What a difference a year makes. Last year, LG stole Sunday — the day of glitzy launches — at Mobile World Congress showing off their new, modular G5. But by Monday afternoon, sentiment had shifted. Once the press had a chance to play with the devices, snapping the modules on and off, reality set in. Who would really do this? Why was the camera module basically just an expensive grip? What were they thinking?
While launching the G6 this week, Juno Cho, President of LG Mobile Entertainment had one simple sentence on the disappointing modular LG G5; “we’re still proud of that effort”. Heartbreaking. Still, we’re always told to “fail fast” in tech, so good on LG for realising its mistakes and moving on so quickly.
The G6 is a gorgeous unit, and one hell of a course correction. It’s sporting the new, tougher Gorilla Glass 5, front and back, with the back panel curved to feel a little more snug in the hand. And the front panel is nearly all screen, so despite it being a 5.7-inch display, it’s comfortable in my Trump-esque hands.
LG call the front panel a FullVision display. It has a unique 18:9 screen aspect ratio, which keeps the phone quite narrow, again helping with reach. In many respects this little mobile screen is better than my TV, supporting 2K images in Dolby Vision and HDR 10.
LG’s skin of Android is a colourful mix of pastels, showing off the new display in subtle ways. It’s a definite improvement over its previous interpretations of Android.
There’s a chamfered edge around the front panel, which gives the phone a high end look and feel, with just a tiny bit of sharpness to the grip. It’s an odd contrast to the rounded edges of the rest of the unit. Everything else is curved, right down to the rounded edges of the display.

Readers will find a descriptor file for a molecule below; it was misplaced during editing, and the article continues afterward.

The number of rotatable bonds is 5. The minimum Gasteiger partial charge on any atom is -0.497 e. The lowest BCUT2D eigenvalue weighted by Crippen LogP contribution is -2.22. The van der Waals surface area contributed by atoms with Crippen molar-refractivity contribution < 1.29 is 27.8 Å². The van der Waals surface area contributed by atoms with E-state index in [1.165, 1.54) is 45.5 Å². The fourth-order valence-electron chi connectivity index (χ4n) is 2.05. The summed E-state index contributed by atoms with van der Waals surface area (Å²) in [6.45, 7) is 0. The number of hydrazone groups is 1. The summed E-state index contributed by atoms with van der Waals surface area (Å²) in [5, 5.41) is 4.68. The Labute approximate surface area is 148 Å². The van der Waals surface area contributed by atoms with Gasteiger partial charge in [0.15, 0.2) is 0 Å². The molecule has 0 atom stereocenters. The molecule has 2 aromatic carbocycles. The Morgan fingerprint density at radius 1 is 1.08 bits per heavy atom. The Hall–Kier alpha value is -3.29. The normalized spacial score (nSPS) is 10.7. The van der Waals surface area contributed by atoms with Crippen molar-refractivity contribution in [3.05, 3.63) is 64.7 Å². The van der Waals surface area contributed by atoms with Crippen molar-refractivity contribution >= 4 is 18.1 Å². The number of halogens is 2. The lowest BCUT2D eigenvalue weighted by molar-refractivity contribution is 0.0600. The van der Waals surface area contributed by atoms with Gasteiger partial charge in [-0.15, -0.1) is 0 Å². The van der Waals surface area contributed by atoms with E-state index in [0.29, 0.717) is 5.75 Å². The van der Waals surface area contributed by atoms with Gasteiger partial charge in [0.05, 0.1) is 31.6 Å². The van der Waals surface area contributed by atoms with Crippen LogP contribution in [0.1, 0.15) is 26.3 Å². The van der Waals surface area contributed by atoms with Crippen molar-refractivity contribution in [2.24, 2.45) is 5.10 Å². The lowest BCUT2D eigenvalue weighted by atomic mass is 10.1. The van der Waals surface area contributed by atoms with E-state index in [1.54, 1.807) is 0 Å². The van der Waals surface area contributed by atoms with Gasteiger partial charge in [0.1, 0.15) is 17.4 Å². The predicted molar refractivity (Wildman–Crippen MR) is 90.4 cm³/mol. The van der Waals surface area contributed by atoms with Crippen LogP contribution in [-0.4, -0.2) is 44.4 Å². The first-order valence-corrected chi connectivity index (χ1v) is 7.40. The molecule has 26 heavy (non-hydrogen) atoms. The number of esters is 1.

The new flagship comes with IP68 water and dust resistance, matching the features of other flagships on the market. Having never dropped my phone in the toilet, I never thought I’d care about water resistance. But it’s allowed me to take snaps of my kid’s first trip to the beach, so now I consider it a “must have”.
The G6 sports a dual lens camera, but unlike Huawei’s P10 or the iPhone 7 Plus, the lens are independent, giving you the option of standard or wide screen shots. You won’t get any of the “fauxkeh”, or fake bokeh of those devices here.
And the G6 is the first phone after Google’s own Pixel to have the new Google assistant built in. I look forward to more handsets being blessed with Google’s assistant in the future.
There’s no word on local pricing, but history tells us to expect the LG G6 to be priced somewhere in between the mid range phones from Motorola et al, while undercutting the flagships from Apple and Samsung. If that’s the case, the LG G6 will be a fantastic deal, as it’s easily one of the best phones on display here in Barcelona.
With Blackberry and Nokia grabbing the headlines, Mobile World Congress in 2017 is fast becoming the year of the comeback. But while those brands have a more dramatic comeback story to tell, LG has the most compelling product. When the hype dies down and we all go home, the G6 is the phone I’m most interested in spending more time with.
The author travelled to MWC in Barcelona as a guest of Huawei.